A problem in Finite Group Theory

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This is a problem I encountered in Martin Isaacs' 'Finite Group Theory'. It's located at the end of Chapter II which deals with subnormality, and the particular paragraph is concerned with a couple of not so well-known results which I quote for reference:

(In what follows F is the Fitting subgroup)

Theorem (Zenkov)
Let A and B be abelian subgroups of the finite group G, and let M be a minimal (in the sense of containment) member of the set {A \cap B^g | g in G}. Then M is a subgroup of F(G).

An easy corollary follows which establishes the existence of a subnormal subgroup:

Corollary
If A is an abelian subgroup of the finite group G and |A|>=|G:A|, then A intersects F(G) non-trivially.

In fact, if A is cyclic then a normal subgroup is guaranteed:

Theorem (Lucchini)
Let A be a cyclic proper subgroup of a finite group G, and let K=core_G(A). Then |A:K|<|G:A|, and in particular, if |A|>=|G:A|, then K>1.

Problem
Let G be a finite group such that G=AN, where A is abelian, N is normal in G, the centralizer of N in A is trivial as is the Fitting subgroup of N. Show that |A|<|N|.

Note that, since N is normal in G, the Fitting subgroup of N is the intersection of N with the Fitting subgroup of G. So, if |A|>=|N| in the problem, then |A|>=|N:N \cap A|=|NA:A|=|G:A| and the corollary applies to give a non-trivial intersection of A with F(G). How does one proceed from here to obtain a contradiction? In particular, how can the condition on the centralizer be utilized effectively?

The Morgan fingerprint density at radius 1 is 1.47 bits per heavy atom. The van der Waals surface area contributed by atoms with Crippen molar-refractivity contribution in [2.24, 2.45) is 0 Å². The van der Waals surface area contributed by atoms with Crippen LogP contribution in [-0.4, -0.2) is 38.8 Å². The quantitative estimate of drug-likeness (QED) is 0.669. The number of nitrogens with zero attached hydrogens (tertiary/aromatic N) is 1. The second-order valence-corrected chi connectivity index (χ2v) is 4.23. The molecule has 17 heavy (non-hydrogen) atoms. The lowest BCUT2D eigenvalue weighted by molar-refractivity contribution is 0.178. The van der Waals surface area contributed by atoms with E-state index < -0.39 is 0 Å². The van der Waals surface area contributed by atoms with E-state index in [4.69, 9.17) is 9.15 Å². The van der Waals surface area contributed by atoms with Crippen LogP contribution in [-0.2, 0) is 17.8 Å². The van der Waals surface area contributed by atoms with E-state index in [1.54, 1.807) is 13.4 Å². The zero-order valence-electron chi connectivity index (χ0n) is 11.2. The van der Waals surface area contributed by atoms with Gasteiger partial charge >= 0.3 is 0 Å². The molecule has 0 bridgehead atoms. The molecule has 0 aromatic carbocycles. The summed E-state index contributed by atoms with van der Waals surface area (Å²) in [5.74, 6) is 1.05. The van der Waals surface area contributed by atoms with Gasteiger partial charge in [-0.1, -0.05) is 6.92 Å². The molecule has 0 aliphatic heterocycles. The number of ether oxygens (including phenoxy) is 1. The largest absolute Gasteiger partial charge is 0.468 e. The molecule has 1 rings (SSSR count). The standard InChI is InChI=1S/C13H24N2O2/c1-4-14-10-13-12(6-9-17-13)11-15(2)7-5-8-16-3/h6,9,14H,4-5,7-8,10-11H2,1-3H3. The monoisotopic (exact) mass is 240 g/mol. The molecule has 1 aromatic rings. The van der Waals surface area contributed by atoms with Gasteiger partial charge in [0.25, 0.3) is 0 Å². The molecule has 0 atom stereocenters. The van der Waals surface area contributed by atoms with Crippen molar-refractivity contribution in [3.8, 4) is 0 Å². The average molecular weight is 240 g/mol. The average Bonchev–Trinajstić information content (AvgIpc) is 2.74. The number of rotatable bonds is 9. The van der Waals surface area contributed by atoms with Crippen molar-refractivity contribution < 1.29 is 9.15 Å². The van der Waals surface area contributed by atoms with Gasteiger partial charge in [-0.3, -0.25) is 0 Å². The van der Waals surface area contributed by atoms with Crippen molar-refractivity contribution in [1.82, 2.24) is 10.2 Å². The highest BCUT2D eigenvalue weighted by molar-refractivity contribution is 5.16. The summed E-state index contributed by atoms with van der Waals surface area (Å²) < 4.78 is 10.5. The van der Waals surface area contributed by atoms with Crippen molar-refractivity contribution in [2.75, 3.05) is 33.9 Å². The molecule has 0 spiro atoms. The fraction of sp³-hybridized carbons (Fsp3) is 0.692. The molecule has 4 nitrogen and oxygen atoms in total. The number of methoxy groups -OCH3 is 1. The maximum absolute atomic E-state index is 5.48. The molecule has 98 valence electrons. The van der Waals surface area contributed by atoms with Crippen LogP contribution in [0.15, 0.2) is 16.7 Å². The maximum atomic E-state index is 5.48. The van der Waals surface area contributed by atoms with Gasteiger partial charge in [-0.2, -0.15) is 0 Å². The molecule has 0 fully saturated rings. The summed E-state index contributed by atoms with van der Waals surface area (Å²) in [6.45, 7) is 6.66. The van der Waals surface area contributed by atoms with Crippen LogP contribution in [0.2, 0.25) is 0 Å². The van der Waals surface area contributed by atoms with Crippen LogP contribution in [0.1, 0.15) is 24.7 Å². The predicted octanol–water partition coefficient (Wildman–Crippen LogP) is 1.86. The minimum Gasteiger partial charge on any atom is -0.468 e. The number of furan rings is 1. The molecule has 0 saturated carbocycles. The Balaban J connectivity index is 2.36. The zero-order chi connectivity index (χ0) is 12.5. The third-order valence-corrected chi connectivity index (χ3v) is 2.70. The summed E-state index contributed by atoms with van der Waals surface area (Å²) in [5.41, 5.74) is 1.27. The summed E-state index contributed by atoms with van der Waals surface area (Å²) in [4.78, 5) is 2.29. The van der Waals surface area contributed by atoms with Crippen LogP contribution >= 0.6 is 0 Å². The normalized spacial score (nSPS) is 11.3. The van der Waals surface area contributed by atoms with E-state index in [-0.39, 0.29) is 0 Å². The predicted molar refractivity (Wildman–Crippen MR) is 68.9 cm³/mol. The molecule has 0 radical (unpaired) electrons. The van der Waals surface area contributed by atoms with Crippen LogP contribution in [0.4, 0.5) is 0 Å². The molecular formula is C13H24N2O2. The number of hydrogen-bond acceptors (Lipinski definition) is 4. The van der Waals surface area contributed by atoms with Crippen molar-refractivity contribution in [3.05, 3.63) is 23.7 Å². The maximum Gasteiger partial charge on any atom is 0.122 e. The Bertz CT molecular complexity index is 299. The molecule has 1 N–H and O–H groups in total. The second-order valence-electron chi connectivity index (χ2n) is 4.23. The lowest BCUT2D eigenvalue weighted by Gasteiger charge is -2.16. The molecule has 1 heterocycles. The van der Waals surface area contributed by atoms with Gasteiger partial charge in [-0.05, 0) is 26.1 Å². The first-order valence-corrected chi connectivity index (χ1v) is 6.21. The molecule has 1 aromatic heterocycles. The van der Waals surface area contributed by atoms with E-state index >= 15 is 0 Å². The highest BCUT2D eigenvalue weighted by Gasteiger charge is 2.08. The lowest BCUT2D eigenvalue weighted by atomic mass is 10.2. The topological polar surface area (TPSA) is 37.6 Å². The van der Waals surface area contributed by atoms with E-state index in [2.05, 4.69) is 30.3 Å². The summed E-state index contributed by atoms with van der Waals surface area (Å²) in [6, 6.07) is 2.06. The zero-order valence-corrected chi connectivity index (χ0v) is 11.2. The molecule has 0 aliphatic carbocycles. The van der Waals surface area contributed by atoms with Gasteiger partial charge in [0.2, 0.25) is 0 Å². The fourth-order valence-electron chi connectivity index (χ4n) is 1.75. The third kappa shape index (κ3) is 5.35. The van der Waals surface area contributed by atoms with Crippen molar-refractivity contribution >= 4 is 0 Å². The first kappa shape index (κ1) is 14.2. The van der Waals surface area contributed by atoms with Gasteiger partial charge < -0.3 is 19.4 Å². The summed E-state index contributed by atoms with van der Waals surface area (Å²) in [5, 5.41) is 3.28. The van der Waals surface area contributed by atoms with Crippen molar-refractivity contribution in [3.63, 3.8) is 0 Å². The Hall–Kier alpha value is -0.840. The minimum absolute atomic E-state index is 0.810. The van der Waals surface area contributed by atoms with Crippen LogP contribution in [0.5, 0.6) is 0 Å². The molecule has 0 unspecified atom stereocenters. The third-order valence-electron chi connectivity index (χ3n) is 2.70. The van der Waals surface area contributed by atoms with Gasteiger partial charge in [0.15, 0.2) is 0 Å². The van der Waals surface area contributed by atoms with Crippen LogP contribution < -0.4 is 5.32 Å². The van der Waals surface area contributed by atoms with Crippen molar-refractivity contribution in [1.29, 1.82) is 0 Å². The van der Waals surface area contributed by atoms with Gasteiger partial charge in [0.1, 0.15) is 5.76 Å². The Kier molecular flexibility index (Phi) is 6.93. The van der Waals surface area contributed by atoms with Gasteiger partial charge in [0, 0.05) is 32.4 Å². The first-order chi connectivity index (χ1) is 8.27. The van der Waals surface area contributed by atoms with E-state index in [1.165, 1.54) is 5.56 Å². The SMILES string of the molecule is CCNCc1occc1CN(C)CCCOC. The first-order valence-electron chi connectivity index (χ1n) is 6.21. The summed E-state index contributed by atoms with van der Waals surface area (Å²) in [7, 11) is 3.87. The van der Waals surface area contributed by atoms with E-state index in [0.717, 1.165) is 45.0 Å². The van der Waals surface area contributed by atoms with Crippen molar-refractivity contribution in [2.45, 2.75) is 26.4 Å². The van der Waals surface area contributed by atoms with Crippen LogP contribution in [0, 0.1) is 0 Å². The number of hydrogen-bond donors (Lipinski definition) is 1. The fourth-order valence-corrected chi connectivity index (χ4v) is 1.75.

fresh_42

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Let ##1\neq g \in A\cap F(G)##. Then there is a nilpotent normal subgroup ##U\triangleleft G##, which contains ##g## and is thus not trivial. Then ##U\cap N \subseteq U## is also nilpotent and normal, i.e. included in ##F(N)=\{\,1\,\}##. Hence ##U\cap N = \{\,1\,\}## and ##U\times N## is a direct product which contains ##g##. But as ##1\neq g \in A \cap U## we have ##g \in C_A(N) = \{\,1\,\}##, the required contradiction.
 

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